What you'll need:

Piece of paper

Pen

Envelope

How to do it:

- Before you start, write down the number which is 2x the current year's date. So if we are now in 2020 the number will be 4040.

- Put the number in an envelope and seal it.

- Show commences. Ask a helper to write down the year they were born.

- Ask them to write down the year an important event in their life took place. For example, the year they started school, or the year a sibling was born.

- Ask them to write down how old they'll be by the end of the year.

- Ask them to write down how many years have gone by since the year of the important event. (All these numbers must be accurate and have to be whole numbers)

- Ask them to add all these four numbers up, or ask an assistant to do it.

- Open the envelope and show them the number you have inside. That number should be the total of the four numbers your guest gave you!

Example: This year is 2020, so the number in the envelope is 4040. The child born in 2010. Turns 10 this year. Started school in 2015. This year is 5 years after they started school. Total - 4040.

6. Magic Sugar Cube

A volunteer picks a number between 1-10, drops a sugar cube in a glass of water and hovers their hand over the glass. The number magically appears on the palm of their hand. Woahhhh!

What you'll need:

Pencil (pen won't work. Neither will coloured pencils.)

Sugar cube

Glass of water

How to do it:

- Get your volunteer to choose a number between 1-10.

- Write the number on a sugar cube with a pencil, firmly.

- Hold the sugar cube between your thumb and finger, so that the number transfers to your thumb. Press as hard as you can, to make sure it transfers well.

- Say 'Now I will put this cube into the cup'.

- Drop the cube into the water and hold your child's hand over the cup. Make sure your thumb is firmly in the palm of their hand so that the number transfers from your thumb to their palm.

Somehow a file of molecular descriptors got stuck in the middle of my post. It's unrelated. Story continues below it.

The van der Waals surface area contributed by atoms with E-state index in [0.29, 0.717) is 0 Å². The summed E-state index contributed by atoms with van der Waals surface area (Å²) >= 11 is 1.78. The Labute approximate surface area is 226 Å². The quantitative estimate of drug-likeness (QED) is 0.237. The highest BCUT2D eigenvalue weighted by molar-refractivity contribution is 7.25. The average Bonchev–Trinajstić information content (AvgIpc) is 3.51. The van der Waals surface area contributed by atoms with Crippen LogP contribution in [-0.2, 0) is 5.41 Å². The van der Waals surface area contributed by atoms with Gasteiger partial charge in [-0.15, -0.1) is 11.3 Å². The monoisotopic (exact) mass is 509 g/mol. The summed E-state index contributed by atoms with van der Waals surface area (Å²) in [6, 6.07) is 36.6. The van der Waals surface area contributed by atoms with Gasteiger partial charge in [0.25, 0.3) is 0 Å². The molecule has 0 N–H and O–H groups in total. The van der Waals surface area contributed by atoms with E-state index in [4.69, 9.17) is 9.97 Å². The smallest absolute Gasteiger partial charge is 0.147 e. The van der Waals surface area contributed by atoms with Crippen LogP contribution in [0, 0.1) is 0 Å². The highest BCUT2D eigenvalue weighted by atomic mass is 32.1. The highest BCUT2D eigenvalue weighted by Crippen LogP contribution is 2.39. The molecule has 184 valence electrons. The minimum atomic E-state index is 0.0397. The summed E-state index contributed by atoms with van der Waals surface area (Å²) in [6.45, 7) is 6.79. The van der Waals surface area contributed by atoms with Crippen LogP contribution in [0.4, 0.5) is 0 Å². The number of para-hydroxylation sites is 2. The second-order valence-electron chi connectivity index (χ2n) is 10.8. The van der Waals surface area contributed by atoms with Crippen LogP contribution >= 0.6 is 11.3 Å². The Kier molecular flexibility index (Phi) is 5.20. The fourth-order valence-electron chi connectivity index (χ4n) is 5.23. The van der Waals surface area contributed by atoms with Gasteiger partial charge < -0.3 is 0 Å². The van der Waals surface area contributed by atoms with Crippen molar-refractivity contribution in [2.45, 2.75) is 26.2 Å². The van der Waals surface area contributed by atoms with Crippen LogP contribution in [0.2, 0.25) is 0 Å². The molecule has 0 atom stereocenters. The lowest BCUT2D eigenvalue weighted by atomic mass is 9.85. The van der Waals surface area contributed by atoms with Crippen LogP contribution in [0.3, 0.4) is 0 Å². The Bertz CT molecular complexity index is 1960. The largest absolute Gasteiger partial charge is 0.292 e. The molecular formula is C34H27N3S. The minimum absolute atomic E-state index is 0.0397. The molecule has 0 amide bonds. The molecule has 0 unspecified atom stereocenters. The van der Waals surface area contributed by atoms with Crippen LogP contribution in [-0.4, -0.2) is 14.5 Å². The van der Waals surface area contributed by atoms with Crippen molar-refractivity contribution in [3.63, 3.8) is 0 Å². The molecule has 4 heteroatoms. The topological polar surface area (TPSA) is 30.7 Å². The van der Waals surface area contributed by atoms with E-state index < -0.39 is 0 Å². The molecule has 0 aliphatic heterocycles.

- Show them that the number is now on their palm and they should think it's magically appeared there.

7. Pencil Water Trick

This doubles up as a science experiment and is sure to intrigue your audience! Kids will be amazed as you shove a pencil right through a bag filled with water, with not a drop spilling out! Ziplock bags are made out of a polymer. A polymer has long flexible chains of molecules which form a seal around the pencil to stop water pouring out.

What you'll need:

Ziplock bag

Water

Sharp pencil (make sure it's as sharp as can be)

How to do it:

- Fill 3/4 of a ziplock bag with water and seal shut.

- Hold the bag up in one hand and firmly push the pencil through one side of the bag. Keep going until it pierces and comes out of the other side too.

- No water should come out.

Disclaimer

Disclaimer

At Kidadl we pride ourselves on offering families original ideas to make the most of time spent together at home or out and about, wherever you are in the world. We strive to recommend the very best things, that are suggested by our community and are things we would do ourselves - our aim is to be the trusted friend to parents. 

We try our very best, but cannot guarantee perfection. We will always aim to give you accurate information at the date of publication - however, information does change, so it's important you do your own research, double-check and make the decision that is right for your family.  

Kidadl provides inspiration for everything from family days out to online classes, arts, crafts and science experiments. We recognise that not all activities and ideas are appropriate and suitable for all children and families or in all circumstances. Our recommended activities are based on age but these are a guide. We recommend that these ideas are used as inspiration, that ideas are undertaken with appropriate adult supervision, and that each adult uses their own discretion and knowledge of their children to consider the safety and suitability.

Kidadl cannot accept liability for the execution of these ideas, and parental supervision is advised at all times, as safety is paramount. Anyone using the information provided by Kidadl does so at their own risk and we can not accept liability if things go wrong. 

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Eleanor Larbi
Mum-of-one

Eleanor lives in Brighton and enjoys going on adventures with her three-year-old daughter. They love discovering new activities to do together and are always on the lookout for new experiences and environments to explore. They love the cinema and can be found queueing for popcorn the minute a new kids’ film is released! They also enjoy seeing shows at the theatre and swimming in the sea together, weather permitting!